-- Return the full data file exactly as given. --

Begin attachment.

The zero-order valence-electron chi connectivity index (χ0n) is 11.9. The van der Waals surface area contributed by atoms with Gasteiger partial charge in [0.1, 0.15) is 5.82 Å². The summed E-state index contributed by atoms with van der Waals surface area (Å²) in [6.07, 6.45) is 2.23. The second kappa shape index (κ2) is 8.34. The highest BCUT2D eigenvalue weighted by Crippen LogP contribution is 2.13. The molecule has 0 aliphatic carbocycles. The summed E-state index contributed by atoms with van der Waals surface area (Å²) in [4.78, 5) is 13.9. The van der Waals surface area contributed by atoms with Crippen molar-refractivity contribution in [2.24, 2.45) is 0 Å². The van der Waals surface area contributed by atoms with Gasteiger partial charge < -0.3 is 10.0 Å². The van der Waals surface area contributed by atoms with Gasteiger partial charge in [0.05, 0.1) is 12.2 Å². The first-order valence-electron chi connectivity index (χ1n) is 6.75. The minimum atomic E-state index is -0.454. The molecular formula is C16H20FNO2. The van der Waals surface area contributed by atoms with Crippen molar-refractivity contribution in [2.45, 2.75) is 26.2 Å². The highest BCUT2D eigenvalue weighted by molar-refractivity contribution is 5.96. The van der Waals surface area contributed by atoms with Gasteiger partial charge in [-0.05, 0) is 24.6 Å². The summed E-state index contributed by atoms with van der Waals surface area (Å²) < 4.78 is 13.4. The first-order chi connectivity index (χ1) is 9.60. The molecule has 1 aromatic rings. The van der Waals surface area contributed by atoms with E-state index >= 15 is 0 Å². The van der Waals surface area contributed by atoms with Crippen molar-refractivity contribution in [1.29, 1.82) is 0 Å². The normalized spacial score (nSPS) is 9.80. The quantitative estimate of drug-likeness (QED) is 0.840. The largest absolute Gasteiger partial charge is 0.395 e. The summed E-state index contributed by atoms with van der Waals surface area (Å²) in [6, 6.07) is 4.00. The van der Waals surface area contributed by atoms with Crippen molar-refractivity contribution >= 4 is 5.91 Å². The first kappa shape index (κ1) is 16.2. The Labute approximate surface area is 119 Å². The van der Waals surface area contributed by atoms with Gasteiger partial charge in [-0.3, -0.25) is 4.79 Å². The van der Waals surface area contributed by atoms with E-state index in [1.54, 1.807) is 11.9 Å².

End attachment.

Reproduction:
The zero-order valence-electron chi connectivity index (χ0n) is 11.9. The van der Waals surface area contributed by atoms with Gasteiger partial charge in [0.1, 0.15) is 5.82 Å². The summed E-state index contributed by atoms with van der Waals surface area (Å²) in [6.07, 6.45) is 2.23. The second kappa shape index (κ2) is 8.34. The highest BCUT2D eigenvalue weighted by Crippen LogP contribution is 2.13. The molecule has 0 aliphatic carbocycles. The summed E-state index contributed by atoms with van der Waals surface area (Å²) in [4.78, 5) is 13.9. The van der Waals surface area contributed by atoms with Crippen molar-refractivity contribution in [2.24, 2.45) is 0 Å². The van der Waals surface area contributed by atoms with Gasteiger partial charge < -0.3 is 10.0 Å². The van der Waals surface area contributed by atoms with Gasteiger partial charge in [0.05, 0.1) is 12.2 Å². The first-order valence-electron chi connectivity index (χ1n) is 6.75. The minimum atomic E-state index is -0.454. The molecular formula is C16H20FNO2. The van der Waals surface area contributed by atoms with Crippen molar-refractivity contribution in [2.45, 2.75) is 26.2 Å². The highest BCUT2D eigenvalue weighted by molar-refractivity contribution is 5.96. The van der Waals surface area contributed by atoms with Gasteiger partial charge in [-0.05, 0) is 24.6 Å². The summed E-state index contributed by atoms with van der Waals surface area (Å²) < 4.78 is 13.4. The first-order chi connectivity index (χ1) is 9.60. The molecule has 1 aromatic rings. The van der Waals surface area contributed by atoms with E-state index >= 15 is 0 Å². The van der Waals surface area contributed by atoms with Crippen molar-refractivity contribution in [1.29, 1.82) is 0 Å². The normalized spacial score (nSPS) is 9.80. The quantitative estimate of drug-likeness (QED) is 0.840. The largest absolute Gasteiger partial charge is 0.395 e. The summed E-state index contributed by atoms with van der Waals surface area (Å²) in [6, 6.07) is 4.00. The van der Waals surface area contributed by atoms with Crippen molar-refractivity contribution >= 4 is 5.91 Å². The first kappa shape index (κ1) is 16.2. The Labute approximate surface area is 119 Å². The van der Waals surface area contributed by atoms with Gasteiger partial charge in [-0.3, -0.25) is 4.79 Å². The van der Waals surface area contributed by atoms with E-state index in [1.54, 1.807) is 11.9 Å².